Jewish Trivia: Lag B’Omer


MARK D. ZIMMERMAN, Special For The Jewish Light

Lag B’Omer will be celebrated this Thursday. The name of the holiday means “the 33rd day of the Omer,” a period that begins on the second day of Passover. Counting the Omer historically references the harvesting of the new barley crop to be brought to the Temple, and the counting is a 49-day period ending on the holiday of Shavuot. The days of the Omer are also considered a mourning period, commemorating the massacre of Rabbi Akiva and his disciples during the Crusades, along with other tragic events in Jewish history. But Lag B’Omer is the exception, the one day during the Omer period which is considered a joyful day.

What is one unintended negative consequence of the celebrations that take place in Israel on Lag B’Omer?

A. One of the ways that Lag B’Omer is celebrated is with picnics and bonfires throughout Israel. However, as a result, the level of air pollution on this holiday has increased more than tenfold as a consequence of the bonfire smoke.

B. A Lag B’Omer tradition is for children to play with bows and arrows on that date. One of the explanations for this custom is that under Roman rule after the destruction of the Temple, students of Rabbi Shimon bar Yochai would go into the woods and shoot bows and arrows. But this was just a cover for their time secretly studying Torah, which the Romans forbade. Sadly, in Israel, there is a significant increase of eye injuries on this holiday resulting from the toy bows and arrows which so many children are shooting at each other.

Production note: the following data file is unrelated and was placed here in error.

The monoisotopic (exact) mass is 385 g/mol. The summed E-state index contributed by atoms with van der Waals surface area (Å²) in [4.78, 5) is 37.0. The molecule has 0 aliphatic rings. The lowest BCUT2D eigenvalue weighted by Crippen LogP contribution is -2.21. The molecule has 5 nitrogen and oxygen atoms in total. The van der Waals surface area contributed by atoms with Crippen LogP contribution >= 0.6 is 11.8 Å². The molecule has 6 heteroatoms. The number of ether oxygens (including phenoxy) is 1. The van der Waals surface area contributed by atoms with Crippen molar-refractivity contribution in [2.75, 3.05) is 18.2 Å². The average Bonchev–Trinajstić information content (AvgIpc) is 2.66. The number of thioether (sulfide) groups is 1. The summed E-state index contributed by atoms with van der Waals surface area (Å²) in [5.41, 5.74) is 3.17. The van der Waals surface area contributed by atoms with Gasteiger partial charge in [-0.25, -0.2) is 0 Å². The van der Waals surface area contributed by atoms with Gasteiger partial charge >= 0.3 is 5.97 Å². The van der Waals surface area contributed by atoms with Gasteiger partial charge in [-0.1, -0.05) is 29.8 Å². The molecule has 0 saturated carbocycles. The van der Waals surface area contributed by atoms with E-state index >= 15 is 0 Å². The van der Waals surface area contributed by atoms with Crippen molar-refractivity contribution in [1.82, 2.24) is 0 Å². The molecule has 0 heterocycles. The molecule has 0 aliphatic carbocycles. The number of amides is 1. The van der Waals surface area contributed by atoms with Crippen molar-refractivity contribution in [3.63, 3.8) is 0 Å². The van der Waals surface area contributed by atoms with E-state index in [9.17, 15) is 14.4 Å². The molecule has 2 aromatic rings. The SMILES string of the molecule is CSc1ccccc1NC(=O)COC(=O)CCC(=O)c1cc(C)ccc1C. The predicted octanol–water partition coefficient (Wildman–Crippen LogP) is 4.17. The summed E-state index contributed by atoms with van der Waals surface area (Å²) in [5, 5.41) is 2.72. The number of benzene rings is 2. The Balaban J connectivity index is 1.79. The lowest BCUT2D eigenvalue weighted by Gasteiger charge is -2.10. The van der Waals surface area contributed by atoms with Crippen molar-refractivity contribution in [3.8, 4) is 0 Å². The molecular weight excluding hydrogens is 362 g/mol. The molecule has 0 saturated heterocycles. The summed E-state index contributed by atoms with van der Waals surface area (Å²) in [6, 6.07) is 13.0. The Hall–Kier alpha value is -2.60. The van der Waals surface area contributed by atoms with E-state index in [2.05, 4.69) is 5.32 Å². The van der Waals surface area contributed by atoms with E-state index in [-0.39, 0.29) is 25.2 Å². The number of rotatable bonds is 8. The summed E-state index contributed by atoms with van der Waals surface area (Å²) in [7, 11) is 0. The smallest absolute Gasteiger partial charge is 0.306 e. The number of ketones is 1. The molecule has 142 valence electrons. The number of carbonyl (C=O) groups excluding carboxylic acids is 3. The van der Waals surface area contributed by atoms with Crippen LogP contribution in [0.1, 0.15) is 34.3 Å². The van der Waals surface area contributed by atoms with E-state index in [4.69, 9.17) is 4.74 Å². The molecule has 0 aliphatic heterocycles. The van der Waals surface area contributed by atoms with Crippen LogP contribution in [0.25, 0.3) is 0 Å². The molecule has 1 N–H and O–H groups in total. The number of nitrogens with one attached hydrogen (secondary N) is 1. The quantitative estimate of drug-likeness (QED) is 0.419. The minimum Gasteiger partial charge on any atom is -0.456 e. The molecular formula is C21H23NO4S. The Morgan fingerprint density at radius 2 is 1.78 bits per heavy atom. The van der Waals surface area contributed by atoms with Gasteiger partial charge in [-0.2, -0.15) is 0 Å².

C. Every year on Lag B’Omer, the number 033 is selected by tens of thousands of Israelis in one of the games sponsored by Mifal HaPais, Israel’s national lottery. The number is chosen because “Lag” is an acronym of the letters Lamed and Gimel, the Hebrew equivalent of the number 33. In 2020, 033 was the winning number, leading Mifal HaPais to pay out record sums of shekels to the many winners, leading to the first year in lottery history that the games actually lost money.

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D. One Lag B’Omer tradition is that many Orthodox boys receive their first haircut on the Lag B’Omer holiday following their third birthday. One unfortunate result is a significant increase in plumbing problems in Orthodox neighborhoods as so much hair is flushed down drains by families performing this ritual.

E. Lag B’Omer is the one day during the 49-day Omer period in which marriages can be performed. As a result, there are typically thousands of weddings scheduled in Israel, placing great stress on businesses in the wedding industry. One example is the kosher caterers, whose purchases have led to shortages of kosher meat for weeks following the holiday. This has led to the tradition of serving dairy food on Shavuot at the end of the Omer period since there is no meat available.

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